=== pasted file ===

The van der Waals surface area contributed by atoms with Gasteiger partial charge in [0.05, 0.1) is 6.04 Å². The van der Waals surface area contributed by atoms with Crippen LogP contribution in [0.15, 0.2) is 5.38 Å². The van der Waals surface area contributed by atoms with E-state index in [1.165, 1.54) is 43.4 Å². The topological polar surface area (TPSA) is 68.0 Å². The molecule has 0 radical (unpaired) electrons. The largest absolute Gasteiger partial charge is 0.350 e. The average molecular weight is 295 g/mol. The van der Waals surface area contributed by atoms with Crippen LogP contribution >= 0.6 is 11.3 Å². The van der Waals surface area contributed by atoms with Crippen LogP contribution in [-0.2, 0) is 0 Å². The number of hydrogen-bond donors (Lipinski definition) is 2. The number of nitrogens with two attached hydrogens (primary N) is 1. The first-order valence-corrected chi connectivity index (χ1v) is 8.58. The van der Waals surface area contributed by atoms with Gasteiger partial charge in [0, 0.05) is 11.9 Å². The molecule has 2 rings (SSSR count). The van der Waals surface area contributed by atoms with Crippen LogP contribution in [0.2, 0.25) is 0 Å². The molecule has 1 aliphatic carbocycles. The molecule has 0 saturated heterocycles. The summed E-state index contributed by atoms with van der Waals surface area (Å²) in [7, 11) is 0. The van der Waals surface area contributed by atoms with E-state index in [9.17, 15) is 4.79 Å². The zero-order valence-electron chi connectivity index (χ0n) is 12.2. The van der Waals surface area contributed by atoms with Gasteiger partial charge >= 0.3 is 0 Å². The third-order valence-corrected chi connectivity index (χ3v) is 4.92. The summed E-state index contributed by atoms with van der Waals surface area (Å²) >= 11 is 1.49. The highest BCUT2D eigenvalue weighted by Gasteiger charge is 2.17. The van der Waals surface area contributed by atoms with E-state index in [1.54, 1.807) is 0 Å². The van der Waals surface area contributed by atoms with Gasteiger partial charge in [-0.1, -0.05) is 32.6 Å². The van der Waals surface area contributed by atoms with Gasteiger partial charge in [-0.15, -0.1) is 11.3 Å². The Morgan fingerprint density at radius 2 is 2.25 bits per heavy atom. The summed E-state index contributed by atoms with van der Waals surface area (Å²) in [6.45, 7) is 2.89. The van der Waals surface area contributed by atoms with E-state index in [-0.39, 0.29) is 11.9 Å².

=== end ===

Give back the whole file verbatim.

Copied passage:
The van der Waals surface area contributed by atoms with Gasteiger partial charge in [0.05, 0.1) is 6.04 Å². The van der Waals surface area contributed by atoms with Crippen LogP contribution in [0.15, 0.2) is 5.38 Å². The van der Waals surface area contributed by atoms with E-state index in [1.165, 1.54) is 43.4 Å². The topological polar surface area (TPSA) is 68.0 Å². The molecule has 0 radical (unpaired) electrons. The largest absolute Gasteiger partial charge is 0.350 e. The average molecular weight is 295 g/mol. The van der Waals surface area contributed by atoms with Crippen LogP contribution >= 0.6 is 11.3 Å². The van der Waals surface area contributed by atoms with Crippen LogP contribution in [-0.2, 0) is 0 Å². The number of hydrogen-bond donors (Lipinski definition) is 2. The number of nitrogens with two attached hydrogens (primary N) is 1. The first-order valence-corrected chi connectivity index (χ1v) is 8.58. The van der Waals surface area contributed by atoms with Gasteiger partial charge in [0, 0.05) is 11.9 Å². The molecule has 2 rings (SSSR count). The van der Waals surface area contributed by atoms with Crippen LogP contribution in [0.2, 0.25) is 0 Å². The molecule has 1 aliphatic carbocycles. The molecule has 0 saturated heterocycles. The summed E-state index contributed by atoms with van der Waals surface area (Å²) in [7, 11) is 0. The van der Waals surface area contributed by atoms with E-state index in [9.17, 15) is 4.79 Å². The zero-order valence-electron chi connectivity index (χ0n) is 12.2. The van der Waals surface area contributed by atoms with Gasteiger partial charge >= 0.3 is 0 Å². The third-order valence-corrected chi connectivity index (χ3v) is 4.92. The summed E-state index contributed by atoms with van der Waals surface area (Å²) >= 11 is 1.49. The highest BCUT2D eigenvalue weighted by Gasteiger charge is 2.17. The van der Waals surface area contributed by atoms with E-state index in [1.54, 1.807) is 0 Å². The van der Waals surface area contributed by atoms with Gasteiger partial charge in [-0.1, -0.05) is 32.6 Å². The van der Waals surface area contributed by atoms with Gasteiger partial charge in [-0.15, -0.1) is 11.3 Å². The Morgan fingerprint density at radius 2 is 2.25 bits per heavy atom. The summed E-state index contributed by atoms with van der Waals surface area (Å²) in [6.45, 7) is 2.89. The van der Waals surface area contributed by atoms with E-state index in [-0.39, 0.29) is 11.9 Å².